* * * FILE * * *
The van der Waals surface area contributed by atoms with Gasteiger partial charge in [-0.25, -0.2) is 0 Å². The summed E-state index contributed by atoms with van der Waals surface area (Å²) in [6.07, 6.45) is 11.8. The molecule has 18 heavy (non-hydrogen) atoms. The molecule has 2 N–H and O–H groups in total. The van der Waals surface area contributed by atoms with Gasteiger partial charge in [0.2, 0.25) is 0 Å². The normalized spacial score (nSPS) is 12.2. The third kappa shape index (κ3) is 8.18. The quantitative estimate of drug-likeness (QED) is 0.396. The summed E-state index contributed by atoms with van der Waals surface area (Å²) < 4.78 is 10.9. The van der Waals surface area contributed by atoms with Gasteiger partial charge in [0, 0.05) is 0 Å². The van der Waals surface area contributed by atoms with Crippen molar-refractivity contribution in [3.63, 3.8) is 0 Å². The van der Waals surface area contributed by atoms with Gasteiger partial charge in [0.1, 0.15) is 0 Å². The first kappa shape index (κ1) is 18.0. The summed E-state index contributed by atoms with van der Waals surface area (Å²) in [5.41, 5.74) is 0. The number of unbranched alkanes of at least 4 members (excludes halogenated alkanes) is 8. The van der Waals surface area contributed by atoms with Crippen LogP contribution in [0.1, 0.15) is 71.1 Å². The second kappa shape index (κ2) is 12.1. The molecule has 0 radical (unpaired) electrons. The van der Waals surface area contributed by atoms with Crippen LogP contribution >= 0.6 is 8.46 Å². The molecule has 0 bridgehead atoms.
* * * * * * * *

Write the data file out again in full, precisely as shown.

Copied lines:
The van der Waals surface area contributed by atoms with Gasteiger partial charge in [-0.25, -0.2) is 0 Å². The summed E-state index contributed by atoms with van der Waals surface area (Å²) in [6.07, 6.45) is 11.8. The molecule has 18 heavy (non-hydrogen) atoms. The molecule has 2 N–H and O–H groups in total. The van der Waals surface area contributed by atoms with Gasteiger partial charge in [0.2, 0.25) is 0 Å². The normalized spacial score (nSPS) is 12.2. The third kappa shape index (κ3) is 8.18. The quantitative estimate of drug-likeness (QED) is 0.396. The summed E-state index contributed by atoms with van der Waals surface area (Å²) < 4.78 is 10.9. The van der Waals surface area contributed by atoms with Gasteiger partial charge in [0, 0.05) is 0 Å². The van der Waals surface area contributed by atoms with Crippen molar-refractivity contribution in [3.63, 3.8) is 0 Å². The van der Waals surface area contributed by atoms with Gasteiger partial charge in [0.1, 0.15) is 0 Å². The first kappa shape index (κ1) is 18.0. The summed E-state index contributed by atoms with van der Waals surface area (Å²) in [5.41, 5.74) is 0. The number of unbranched alkanes of at least 4 members (excludes halogenated alkanes) is 8. The van der Waals surface area contributed by atoms with Crippen LogP contribution in [0.1, 0.15) is 71.1 Å². The second kappa shape index (κ2) is 12.1. The molecule has 0 radical (unpaired) electrons. The van der Waals surface area contributed by atoms with Crippen LogP contribution >= 0.6 is 8.46 Å². The molecule has 0 bridgehead atoms.